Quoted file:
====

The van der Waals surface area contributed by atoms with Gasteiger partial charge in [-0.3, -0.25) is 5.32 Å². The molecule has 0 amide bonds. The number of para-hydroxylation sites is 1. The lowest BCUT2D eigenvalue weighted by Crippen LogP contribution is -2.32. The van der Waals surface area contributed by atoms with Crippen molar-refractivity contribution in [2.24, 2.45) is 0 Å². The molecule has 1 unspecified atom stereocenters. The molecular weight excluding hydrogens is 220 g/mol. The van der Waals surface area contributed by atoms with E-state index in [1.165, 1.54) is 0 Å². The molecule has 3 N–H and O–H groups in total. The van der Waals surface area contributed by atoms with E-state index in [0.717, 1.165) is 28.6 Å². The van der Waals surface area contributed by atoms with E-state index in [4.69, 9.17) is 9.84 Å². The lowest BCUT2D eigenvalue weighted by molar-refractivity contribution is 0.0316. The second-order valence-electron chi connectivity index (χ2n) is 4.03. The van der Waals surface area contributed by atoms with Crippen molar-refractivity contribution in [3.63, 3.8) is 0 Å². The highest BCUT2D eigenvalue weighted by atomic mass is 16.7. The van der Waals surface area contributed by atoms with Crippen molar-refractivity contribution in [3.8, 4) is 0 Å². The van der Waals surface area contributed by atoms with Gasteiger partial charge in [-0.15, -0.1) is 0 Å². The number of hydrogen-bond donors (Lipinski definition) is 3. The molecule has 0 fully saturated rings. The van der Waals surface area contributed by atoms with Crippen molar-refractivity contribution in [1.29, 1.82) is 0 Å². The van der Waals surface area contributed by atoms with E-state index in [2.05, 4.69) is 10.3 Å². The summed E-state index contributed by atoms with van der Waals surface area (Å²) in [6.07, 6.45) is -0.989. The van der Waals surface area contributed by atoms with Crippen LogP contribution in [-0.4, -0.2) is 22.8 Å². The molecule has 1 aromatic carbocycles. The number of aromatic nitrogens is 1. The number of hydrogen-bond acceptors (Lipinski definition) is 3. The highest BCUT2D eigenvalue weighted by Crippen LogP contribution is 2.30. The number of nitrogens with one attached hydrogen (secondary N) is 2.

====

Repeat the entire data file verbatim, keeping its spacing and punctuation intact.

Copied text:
The van der Waals surface area contributed by atoms with Gasteiger partial charge in [-0.3, -0.25) is 5.32 Å². The molecule has 0 amide bonds. The number of para-hydroxylation sites is 1. The lowest BCUT2D eigenvalue weighted by Crippen LogP contribution is -2.32. The van der Waals surface area contributed by atoms with Crippen molar-refractivity contribution in [2.24, 2.45) is 0 Å². The molecule has 1 unspecified atom stereocenters. The molecular weight excluding hydrogens is 220 g/mol. The van der Waals surface area contributed by atoms with E-state index in [1.165, 1.54) is 0 Å². The molecule has 3 N–H and O–H groups in total. The van der Waals surface area contributed by atoms with E-state index in [0.717, 1.165) is 28.6 Å². The van der Waals surface area contributed by atoms with E-state index in [4.69, 9.17) is 9.84 Å². The lowest BCUT2D eigenvalue weighted by molar-refractivity contribution is 0.0316. The second-order valence-electron chi connectivity index (χ2n) is 4.03. The van der Waals surface area contributed by atoms with Crippen molar-refractivity contribution in [3.63, 3.8) is 0 Å². The highest BCUT2D eigenvalue weighted by atomic mass is 16.7. The van der Waals surface area contributed by atoms with Crippen molar-refractivity contribution in [3.8, 4) is 0 Å². The van der Waals surface area contributed by atoms with Gasteiger partial charge in [-0.15, -0.1) is 0 Å². The number of hydrogen-bond donors (Lipinski definition) is 3. The molecule has 0 fully saturated rings. The van der Waals surface area contributed by atoms with Crippen molar-refractivity contribution in [1.29, 1.82) is 0 Å². The van der Waals surface area contributed by atoms with E-state index in [2.05, 4.69) is 10.3 Å². The summed E-state index contributed by atoms with van der Waals surface area (Å²) in [6.07, 6.45) is -0.989. The van der Waals surface area contributed by atoms with Crippen LogP contribution in [-0.4, -0.2) is 22.8 Å². The molecule has 1 aromatic carbocycles. The number of aromatic nitrogens is 1. The number of hydrogen-bond acceptors (Lipinski definition) is 3. The highest BCUT2D eigenvalue weighted by Crippen LogP contribution is 2.30. The number of nitrogens with one attached hydrogen (secondary N) is 2.